Jan Victors (Dutch, 1619–after 1676), The Marriage Trap, ca. 1640–60. Oil on canvas. Milwaukee Art Museum, Gift of Richard and Erna Flagg M1974.233. Photo credit: John Nienhuis, Dedra Walls.

In the last two posts we’ve looked at the earliest known and most recent provenance of our painting The Marriage Trap.

We also know that in 1947 the painting was processed at the Munich Central Collecting Point, or MCCP.

This means that the painting was looted by the Nazis during World War II.

The MCCP was one of the offices set up by the Allied forces at the end of World War II to process the repositories of Nazi-confiscated works of art. These stashes were hidden in Germany and Austria. Managed by the Monuments, Fine Arts and Archives Service (MFA&A) of the military, they were staffed by soldiers and art historians that became known as the Monuments Men. Collecting points were also set up in Marburg, Wiesbaden, and Offenbach. The one in Munich, however, was the largest. The offices there handled a wide variety of material such as painting, sculpture, textiles, and metalwork.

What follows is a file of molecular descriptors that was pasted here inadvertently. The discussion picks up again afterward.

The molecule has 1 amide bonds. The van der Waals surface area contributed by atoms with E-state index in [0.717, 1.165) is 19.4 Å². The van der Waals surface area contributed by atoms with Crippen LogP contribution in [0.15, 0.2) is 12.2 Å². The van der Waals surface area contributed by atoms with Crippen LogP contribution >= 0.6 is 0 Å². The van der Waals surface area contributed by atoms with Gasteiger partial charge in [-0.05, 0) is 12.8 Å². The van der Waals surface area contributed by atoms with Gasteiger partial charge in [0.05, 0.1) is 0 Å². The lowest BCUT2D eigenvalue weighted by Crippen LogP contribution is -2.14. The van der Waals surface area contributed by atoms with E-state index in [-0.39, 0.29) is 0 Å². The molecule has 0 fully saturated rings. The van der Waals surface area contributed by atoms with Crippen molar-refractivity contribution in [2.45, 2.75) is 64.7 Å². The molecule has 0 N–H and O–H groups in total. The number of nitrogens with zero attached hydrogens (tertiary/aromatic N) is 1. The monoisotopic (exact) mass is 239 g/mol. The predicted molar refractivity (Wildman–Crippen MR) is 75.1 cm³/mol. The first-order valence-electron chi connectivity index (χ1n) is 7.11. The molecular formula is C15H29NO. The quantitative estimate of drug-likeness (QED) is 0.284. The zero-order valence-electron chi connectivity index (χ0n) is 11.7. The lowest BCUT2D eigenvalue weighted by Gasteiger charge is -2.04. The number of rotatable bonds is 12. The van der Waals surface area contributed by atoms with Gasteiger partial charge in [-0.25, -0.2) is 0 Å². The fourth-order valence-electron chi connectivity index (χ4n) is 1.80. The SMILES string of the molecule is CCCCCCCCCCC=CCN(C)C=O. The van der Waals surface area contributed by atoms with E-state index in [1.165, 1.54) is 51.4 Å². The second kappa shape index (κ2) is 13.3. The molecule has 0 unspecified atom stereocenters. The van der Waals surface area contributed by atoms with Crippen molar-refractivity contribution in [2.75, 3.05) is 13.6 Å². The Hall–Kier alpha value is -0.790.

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Art Behind the Scenes Curatorial

Questions of Provenance—The Marriage Trap by Jan Victors, Part 2

This post is part of a series that that will highlight some of the interesting provenance cases in the Milwaukee Art Museum’s Collection. 

Jan Victors (Dutch, 1619–after 1676), The Marriage Trap, ca. 1640–60. Oil on canvas. Milwaukee Art Museum, Gift of Richard and Erna Flagg M1974.233. Photo credit: John Nienhuis, Dedra Walls.
Jan Victors (Dutch, 1619–after 1676), The Marriage Trap, ca. 1640–60. Oil on canvas. Milwaukee Art Museum, Gift of Richard and Erna Flagg M1974.233. Photo credit: John Nienhuis, Dedra Walls.

Last time we looked at The Marriage Trap’s provenance and attribution just before and since its acquisition by the Milwaukee Art Museum. That’s usually the easiest part.

In this post, we’ll see how piecing together the ownership of a painting requires pulling information from a number of sources, thinking critically about what we find, and then sometimes making an educated guess (noted as such, of course).